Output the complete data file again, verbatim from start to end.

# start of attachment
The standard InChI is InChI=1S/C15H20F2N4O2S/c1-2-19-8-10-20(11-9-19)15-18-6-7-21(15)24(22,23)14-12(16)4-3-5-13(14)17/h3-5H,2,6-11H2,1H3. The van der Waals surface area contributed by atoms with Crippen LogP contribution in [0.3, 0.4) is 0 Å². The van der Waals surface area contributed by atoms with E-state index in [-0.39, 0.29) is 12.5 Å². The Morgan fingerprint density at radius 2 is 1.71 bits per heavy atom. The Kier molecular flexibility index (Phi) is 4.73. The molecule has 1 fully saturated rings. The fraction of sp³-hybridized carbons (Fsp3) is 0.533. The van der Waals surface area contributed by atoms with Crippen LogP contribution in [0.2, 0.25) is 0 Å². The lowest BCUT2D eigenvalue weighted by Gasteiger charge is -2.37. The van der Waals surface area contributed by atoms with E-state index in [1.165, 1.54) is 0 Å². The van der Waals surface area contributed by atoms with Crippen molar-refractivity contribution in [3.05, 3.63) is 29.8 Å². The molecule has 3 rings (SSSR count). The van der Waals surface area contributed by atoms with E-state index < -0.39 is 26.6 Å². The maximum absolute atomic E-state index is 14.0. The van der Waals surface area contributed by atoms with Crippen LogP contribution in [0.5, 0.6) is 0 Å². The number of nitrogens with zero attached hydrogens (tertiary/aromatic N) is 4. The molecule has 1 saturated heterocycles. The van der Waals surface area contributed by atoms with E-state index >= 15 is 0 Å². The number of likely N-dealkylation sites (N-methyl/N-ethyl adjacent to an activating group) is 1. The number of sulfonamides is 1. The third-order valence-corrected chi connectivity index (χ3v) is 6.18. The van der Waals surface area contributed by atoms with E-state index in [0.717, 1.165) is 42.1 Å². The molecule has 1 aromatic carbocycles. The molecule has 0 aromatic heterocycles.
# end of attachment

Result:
The standard InChI is InChI=1S/C15H20F2N4O2S/c1-2-19-8-10-20(11-9-19)15-18-6-7-21(15)24(22,23)14-12(16)4-3-5-13(14)17/h3-5H,2,6-11H2,1H3. The van der Waals surface area contributed by atoms with Crippen LogP contribution in [0.3, 0.4) is 0 Å². The van der Waals surface area contributed by atoms with E-state index in [-0.39, 0.29) is 12.5 Å². The Morgan fingerprint density at radius 2 is 1.71 bits per heavy atom. The Kier molecular flexibility index (Phi) is 4.73. The molecule has 1 fully saturated rings. The fraction of sp³-hybridized carbons (Fsp3) is 0.533. The van der Waals surface area contributed by atoms with Crippen LogP contribution in [0.2, 0.25) is 0 Å². The lowest BCUT2D eigenvalue weighted by Gasteiger charge is -2.37. The van der Waals surface area contributed by atoms with E-state index in [1.165, 1.54) is 0 Å². The van der Waals surface area contributed by atoms with Crippen molar-refractivity contribution in [3.05, 3.63) is 29.8 Å². The molecule has 3 rings (SSSR count). The van der Waals surface area contributed by atoms with E-state index < -0.39 is 26.6 Å². The maximum absolute atomic E-state index is 14.0. The van der Waals surface area contributed by atoms with Crippen LogP contribution in [0.5, 0.6) is 0 Å². The number of nitrogens with zero attached hydrogens (tertiary/aromatic N) is 4. The molecule has 1 saturated heterocycles. The van der Waals surface area contributed by atoms with E-state index >= 15 is 0 Å². The number of likely N-dealkylation sites (N-methyl/N-ethyl adjacent to an activating group) is 1. The number of sulfonamides is 1. The third-order valence-corrected chi connectivity index (χ3v) is 6.18. The van der Waals surface area contributed by atoms with E-state index in [0.717, 1.165) is 42.1 Å². The molecule has 1 aromatic carbocycles. The molecule has 0 aromatic heterocycles.